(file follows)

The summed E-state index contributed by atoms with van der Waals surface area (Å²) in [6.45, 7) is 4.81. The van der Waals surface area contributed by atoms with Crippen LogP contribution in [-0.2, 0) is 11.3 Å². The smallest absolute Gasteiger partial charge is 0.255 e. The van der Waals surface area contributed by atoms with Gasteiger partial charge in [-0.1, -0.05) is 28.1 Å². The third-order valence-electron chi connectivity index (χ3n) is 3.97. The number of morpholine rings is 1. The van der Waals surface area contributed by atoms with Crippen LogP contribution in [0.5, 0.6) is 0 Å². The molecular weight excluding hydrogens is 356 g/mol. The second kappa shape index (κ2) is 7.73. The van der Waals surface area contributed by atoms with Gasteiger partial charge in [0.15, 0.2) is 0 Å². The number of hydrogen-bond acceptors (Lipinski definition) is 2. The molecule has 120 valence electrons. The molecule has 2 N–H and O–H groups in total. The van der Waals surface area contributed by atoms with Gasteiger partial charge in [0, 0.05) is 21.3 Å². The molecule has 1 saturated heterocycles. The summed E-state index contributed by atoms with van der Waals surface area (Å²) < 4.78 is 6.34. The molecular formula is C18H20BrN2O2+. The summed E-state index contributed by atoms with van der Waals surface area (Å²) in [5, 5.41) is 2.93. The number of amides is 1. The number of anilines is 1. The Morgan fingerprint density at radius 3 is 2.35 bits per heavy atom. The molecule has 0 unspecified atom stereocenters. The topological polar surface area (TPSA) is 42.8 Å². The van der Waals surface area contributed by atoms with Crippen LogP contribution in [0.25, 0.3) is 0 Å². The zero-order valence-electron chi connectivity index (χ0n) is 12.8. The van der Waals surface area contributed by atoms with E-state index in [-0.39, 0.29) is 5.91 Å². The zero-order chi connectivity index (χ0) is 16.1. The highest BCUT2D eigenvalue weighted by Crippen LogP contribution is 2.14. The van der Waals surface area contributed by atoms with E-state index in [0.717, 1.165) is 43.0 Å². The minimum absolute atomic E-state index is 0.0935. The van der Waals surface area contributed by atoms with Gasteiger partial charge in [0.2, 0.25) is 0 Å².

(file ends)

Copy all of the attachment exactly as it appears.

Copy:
The summed E-state index contributed by atoms with van der Waals surface area (Å²) in [6.45, 7) is 4.81. The van der Waals surface area contributed by atoms with Crippen LogP contribution in [-0.2, 0) is 11.3 Å². The smallest absolute Gasteiger partial charge is 0.255 e. The van der Waals surface area contributed by atoms with Gasteiger partial charge in [-0.1, -0.05) is 28.1 Å². The third-order valence-electron chi connectivity index (χ3n) is 3.97. The number of morpholine rings is 1. The van der Waals surface area contributed by atoms with Crippen LogP contribution in [0.5, 0.6) is 0 Å². The molecular weight excluding hydrogens is 356 g/mol. The second kappa shape index (κ2) is 7.73. The van der Waals surface area contributed by atoms with Gasteiger partial charge in [0.15, 0.2) is 0 Å². The number of hydrogen-bond acceptors (Lipinski definition) is 2. The molecule has 120 valence electrons. The molecule has 2 N–H and O–H groups in total. The van der Waals surface area contributed by atoms with Gasteiger partial charge in [0, 0.05) is 21.3 Å². The molecule has 1 saturated heterocycles. The summed E-state index contributed by atoms with van der Waals surface area (Å²) < 4.78 is 6.34. The molecular formula is C18H20BrN2O2+. The summed E-state index contributed by atoms with van der Waals surface area (Å²) in [5, 5.41) is 2.93. The number of amides is 1. The number of anilines is 1. The Morgan fingerprint density at radius 3 is 2.35 bits per heavy atom. The molecule has 0 unspecified atom stereocenters. The topological polar surface area (TPSA) is 42.8 Å². The van der Waals surface area contributed by atoms with Crippen LogP contribution in [0.25, 0.3) is 0 Å². The zero-order valence-electron chi connectivity index (χ0n) is 12.8. The van der Waals surface area contributed by atoms with E-state index in [-0.39, 0.29) is 5.91 Å². The zero-order chi connectivity index (χ0) is 16.1. The highest BCUT2D eigenvalue weighted by Crippen LogP contribution is 2.14. The van der Waals surface area contributed by atoms with E-state index in [0.717, 1.165) is 43.0 Å². The minimum absolute atomic E-state index is 0.0935. The van der Waals surface area contributed by atoms with Gasteiger partial charge in [0.2, 0.25) is 0 Å².